“It’s a little bit like the British adage, that the sun never sets on the British Empire. The sun never sets on the ATLAS empire because there’s always someone somewhere in the world that’s awake,” Tuts says. It is an unexpected perk — it means someone can be working on the systems at all times, he explains.
Involving people from different parts of the world also “creates a kind of synergy that is quite powerful,” he says. “It lets you look at things from the other point of view and bring something new to the analysis.”
To keep connected and on track, the researchers held collaboration meetings at CERN several times a year. They also kept each other up to date using email, phone calls, and lots of video conferencing. But Tuts maintains nothing can beat the classic water-cooler conversation.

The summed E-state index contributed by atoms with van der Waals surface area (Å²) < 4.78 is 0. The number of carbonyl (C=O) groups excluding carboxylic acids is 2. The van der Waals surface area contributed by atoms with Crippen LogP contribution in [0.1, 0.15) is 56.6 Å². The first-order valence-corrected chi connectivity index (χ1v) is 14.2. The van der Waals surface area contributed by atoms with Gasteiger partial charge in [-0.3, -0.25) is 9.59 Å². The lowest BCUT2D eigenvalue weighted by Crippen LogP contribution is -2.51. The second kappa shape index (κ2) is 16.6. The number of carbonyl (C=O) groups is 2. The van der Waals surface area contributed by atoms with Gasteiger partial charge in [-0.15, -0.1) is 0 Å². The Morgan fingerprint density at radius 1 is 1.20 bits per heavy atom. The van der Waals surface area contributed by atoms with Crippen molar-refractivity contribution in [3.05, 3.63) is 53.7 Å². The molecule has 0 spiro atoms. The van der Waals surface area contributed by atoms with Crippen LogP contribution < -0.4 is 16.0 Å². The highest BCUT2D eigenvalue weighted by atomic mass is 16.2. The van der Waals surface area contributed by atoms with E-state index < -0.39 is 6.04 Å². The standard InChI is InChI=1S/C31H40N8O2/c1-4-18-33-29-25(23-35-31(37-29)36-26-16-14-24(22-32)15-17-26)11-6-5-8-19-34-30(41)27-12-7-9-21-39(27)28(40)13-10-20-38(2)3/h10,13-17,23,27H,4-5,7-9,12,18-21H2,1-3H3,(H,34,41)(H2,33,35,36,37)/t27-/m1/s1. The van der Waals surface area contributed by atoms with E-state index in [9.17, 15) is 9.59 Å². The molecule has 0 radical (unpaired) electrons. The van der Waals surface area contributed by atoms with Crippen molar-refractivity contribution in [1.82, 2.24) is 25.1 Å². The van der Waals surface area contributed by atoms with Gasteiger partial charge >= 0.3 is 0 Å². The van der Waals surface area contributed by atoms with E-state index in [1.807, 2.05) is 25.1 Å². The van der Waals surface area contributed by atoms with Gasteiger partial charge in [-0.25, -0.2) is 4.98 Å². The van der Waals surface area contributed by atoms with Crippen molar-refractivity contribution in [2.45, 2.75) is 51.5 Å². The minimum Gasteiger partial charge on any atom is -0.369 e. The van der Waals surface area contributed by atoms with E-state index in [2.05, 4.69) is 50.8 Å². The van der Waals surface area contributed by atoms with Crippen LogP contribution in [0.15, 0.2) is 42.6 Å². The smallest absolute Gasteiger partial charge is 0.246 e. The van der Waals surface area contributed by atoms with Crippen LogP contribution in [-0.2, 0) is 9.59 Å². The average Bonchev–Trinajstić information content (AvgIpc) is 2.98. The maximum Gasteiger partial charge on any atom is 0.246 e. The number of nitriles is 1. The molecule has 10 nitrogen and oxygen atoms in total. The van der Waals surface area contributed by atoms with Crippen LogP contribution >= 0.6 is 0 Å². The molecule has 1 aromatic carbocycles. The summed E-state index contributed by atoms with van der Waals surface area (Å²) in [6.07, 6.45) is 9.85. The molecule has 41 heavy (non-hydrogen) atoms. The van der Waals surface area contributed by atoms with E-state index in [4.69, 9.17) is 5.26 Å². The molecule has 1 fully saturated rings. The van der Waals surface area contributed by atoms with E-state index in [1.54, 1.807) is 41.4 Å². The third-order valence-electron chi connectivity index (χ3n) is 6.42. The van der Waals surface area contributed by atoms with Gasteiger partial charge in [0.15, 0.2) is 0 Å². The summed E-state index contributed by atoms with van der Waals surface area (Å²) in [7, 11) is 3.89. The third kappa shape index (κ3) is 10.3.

WHY COLLABORATING WAS SO IMPORTANT TO THE MISSION — Particle physics has had a collaborative spirit from its very beginnings. The reason why is fundamental, Tuts explains. It is “purely driven by the fact that the facilities that we need are not ones that you can build at your local university and have the accelerator in your backyard,” he says. “So, I think it’s kind of in the DNA of particle physicists to work within large international collaborations.”
What keeps researchers all working together harmoniously, despite all the ups and downs, is the science. Physicists can be “a little bit prima donna,” he jokes, “but in the end it works, because we all ultimately have a common goal and want to work together to achieve that goal.”
“Without this collaboration, [the Higgs] would not have been discovered.”
“You have people working with each other that might be from different cultures, different religions, different points of view. But somehow they all managed to get together and focus on the one thing that they want to do: the science.”
Having two different teams working towards the same goal also led to some healthy competition, Tuts says. “If two experiments see the same phenomenon, then you have much greater confidence that what you’re seeing is actually real.”